Sunday, June 10, 2012
Former addict benefitted from a longer prison sentence
The Vancouver Province ran an interesting article about a former drug addict from the Downtown East Side claims they benefitted from a longer prison sentence.
I was one who appeared to be 'hopeless'. For some reason, I got out. Let's be real here - I was on the streets from age 11, addicted to the needle at age 16, and completely and utterly homeless and hopeless by age 21. I slept in alleys, did not eat for days, did not shower, had no home, was high 24/7, and 'tweaked' - or otherwise acted really super weird when I got high (which was 24/7).
I sold dope on the corner of Main and Hastings to feed my addiction - thank goodness for the 'Spanish' dealers out there who let me work for them or I would have had to sell my body on the corner for what $10, thank God I never had to go there!
The reason for my post is that people CAN change. I made a choice, after one more arrest in 1999 in which after working a day selling rock on Hastings on a welfare day, I got busted. I was given 20 months - which really you don't hear about, my opinion is people need to be given longer sentences to enable them to access the help that is out there.
For me, after many years of being busted and sent to jail for short periods of time, I was finally considered a 'long term offender' someone with a longer sentence and was able to access the help I needed - such as anger management, conflict resolution, self esteem, and counseling for all the *** in my childhood.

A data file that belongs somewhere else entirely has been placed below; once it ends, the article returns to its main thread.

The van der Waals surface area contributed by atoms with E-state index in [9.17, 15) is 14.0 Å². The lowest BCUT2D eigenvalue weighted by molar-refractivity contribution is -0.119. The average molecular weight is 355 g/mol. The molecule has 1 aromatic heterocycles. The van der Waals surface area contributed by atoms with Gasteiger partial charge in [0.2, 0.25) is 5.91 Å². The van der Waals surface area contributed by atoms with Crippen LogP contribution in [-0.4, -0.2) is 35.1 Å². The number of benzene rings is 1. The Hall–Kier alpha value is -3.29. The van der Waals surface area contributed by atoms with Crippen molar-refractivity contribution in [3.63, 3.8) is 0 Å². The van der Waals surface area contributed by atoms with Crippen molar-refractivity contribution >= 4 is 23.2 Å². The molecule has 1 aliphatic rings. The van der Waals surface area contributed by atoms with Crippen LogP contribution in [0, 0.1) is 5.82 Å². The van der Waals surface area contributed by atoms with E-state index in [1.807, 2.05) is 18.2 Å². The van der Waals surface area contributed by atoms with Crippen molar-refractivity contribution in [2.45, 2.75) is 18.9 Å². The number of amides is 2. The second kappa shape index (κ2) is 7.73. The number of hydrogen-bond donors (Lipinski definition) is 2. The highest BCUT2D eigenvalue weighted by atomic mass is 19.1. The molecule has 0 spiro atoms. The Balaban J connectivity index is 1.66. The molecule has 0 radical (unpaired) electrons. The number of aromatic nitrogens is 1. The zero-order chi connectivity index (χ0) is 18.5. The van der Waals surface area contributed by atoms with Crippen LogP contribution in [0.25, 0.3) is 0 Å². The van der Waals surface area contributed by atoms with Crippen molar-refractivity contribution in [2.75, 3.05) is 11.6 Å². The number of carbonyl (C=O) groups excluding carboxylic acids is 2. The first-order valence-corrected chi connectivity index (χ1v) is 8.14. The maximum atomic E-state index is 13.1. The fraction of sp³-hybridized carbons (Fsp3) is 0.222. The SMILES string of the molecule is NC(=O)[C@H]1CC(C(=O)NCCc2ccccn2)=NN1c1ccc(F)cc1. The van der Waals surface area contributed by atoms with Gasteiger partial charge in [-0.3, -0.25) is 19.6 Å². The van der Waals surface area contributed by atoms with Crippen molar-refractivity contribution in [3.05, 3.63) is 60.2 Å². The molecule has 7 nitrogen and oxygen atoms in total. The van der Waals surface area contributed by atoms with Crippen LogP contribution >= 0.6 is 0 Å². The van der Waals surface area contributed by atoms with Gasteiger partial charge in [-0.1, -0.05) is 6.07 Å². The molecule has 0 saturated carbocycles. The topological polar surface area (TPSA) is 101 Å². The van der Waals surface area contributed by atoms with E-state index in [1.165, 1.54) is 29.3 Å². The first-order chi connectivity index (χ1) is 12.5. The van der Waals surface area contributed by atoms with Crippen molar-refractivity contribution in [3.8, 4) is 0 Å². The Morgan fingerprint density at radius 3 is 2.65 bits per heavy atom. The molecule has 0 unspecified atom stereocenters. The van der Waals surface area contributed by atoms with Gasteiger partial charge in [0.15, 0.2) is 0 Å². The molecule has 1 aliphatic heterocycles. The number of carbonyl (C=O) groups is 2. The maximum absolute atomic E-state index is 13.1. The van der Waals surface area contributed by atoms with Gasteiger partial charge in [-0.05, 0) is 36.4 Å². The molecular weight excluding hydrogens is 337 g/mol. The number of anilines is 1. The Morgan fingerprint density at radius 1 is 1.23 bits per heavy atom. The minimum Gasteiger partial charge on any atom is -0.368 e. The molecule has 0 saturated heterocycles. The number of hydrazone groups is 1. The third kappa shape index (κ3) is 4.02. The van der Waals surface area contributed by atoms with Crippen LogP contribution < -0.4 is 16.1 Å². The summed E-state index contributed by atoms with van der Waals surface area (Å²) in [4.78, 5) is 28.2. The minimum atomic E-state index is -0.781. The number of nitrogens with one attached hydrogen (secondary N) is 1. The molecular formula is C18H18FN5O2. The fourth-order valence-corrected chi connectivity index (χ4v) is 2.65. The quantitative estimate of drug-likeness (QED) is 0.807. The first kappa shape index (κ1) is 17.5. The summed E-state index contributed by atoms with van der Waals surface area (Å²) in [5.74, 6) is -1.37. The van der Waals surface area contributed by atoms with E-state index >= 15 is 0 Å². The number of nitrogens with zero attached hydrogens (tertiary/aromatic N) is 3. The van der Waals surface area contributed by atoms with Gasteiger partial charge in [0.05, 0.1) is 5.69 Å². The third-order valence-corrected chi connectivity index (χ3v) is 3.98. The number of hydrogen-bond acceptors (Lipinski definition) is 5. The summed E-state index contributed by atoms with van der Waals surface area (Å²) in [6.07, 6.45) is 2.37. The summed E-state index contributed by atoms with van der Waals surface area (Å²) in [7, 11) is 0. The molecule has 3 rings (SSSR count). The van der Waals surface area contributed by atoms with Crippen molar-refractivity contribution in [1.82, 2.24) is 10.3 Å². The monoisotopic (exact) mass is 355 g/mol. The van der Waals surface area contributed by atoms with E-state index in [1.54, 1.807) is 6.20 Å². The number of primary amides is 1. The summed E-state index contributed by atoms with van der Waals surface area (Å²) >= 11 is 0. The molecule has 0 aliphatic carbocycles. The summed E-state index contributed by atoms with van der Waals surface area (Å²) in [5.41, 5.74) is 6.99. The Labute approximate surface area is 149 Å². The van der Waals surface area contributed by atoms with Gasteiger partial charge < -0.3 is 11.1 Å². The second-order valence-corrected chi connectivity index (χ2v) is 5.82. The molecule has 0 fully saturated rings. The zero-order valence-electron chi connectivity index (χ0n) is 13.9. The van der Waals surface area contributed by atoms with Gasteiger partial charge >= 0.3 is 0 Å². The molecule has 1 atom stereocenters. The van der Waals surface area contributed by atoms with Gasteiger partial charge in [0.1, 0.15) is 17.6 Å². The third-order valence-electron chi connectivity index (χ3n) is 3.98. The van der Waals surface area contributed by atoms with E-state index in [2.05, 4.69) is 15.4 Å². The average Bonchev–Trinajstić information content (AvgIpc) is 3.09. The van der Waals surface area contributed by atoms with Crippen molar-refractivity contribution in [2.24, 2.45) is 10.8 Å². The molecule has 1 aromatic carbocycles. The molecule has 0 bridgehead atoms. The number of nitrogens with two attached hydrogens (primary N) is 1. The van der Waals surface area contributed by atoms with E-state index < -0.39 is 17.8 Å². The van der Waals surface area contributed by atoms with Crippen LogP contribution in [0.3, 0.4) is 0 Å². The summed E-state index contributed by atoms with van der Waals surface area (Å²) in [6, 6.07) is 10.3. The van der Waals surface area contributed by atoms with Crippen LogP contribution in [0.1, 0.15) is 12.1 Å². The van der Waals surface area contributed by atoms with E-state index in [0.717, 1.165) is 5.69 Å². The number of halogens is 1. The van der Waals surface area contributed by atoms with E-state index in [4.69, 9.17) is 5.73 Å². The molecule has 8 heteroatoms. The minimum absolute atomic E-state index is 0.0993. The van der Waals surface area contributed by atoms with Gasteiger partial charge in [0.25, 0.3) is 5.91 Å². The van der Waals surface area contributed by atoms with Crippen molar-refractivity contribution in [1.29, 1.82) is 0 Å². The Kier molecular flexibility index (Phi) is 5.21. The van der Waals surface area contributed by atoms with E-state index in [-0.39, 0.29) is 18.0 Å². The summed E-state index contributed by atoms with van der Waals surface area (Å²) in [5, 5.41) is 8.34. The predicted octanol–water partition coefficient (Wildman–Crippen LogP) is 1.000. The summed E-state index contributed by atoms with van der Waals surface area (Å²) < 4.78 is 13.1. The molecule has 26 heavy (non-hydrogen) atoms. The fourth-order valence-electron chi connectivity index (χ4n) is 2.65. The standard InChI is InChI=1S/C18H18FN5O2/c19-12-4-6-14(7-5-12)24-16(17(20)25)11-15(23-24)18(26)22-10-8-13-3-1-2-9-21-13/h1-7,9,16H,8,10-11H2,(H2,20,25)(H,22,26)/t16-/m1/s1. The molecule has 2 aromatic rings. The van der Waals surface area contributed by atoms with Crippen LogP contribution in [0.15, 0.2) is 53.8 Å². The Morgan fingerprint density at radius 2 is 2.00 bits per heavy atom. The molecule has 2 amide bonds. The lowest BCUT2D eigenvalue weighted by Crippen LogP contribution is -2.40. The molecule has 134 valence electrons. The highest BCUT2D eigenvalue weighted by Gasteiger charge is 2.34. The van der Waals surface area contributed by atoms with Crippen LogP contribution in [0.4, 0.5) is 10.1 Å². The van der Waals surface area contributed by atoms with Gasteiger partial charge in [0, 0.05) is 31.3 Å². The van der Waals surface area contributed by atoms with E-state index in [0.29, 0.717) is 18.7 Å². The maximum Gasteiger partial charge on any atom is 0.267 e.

Yay for me. I was released in January 2001. By mid January I was back on the streets in the DTES. By Feb 7th I was on a bus to a new province and made a change. I left.
I was given the choice to move away (yes - geographical moves DO work), I was shown how to make a resume, and get a job - really If I could work for the dealers, make change, barter, etc etc then I think I could work pretty much anywhere entry level lol).
I think the two points here are 1) A longer prison sentence helped and 2) Access to support services helped. This is supported by the former drug addict at the Surrey Crime Prevention meeting who said incarceration is the best thing for these addicts. We’re not talking about ten or twenty years. Three months with no access to drugs if caught stealing to pay for their addiction is not excessive. It’s in their best interest.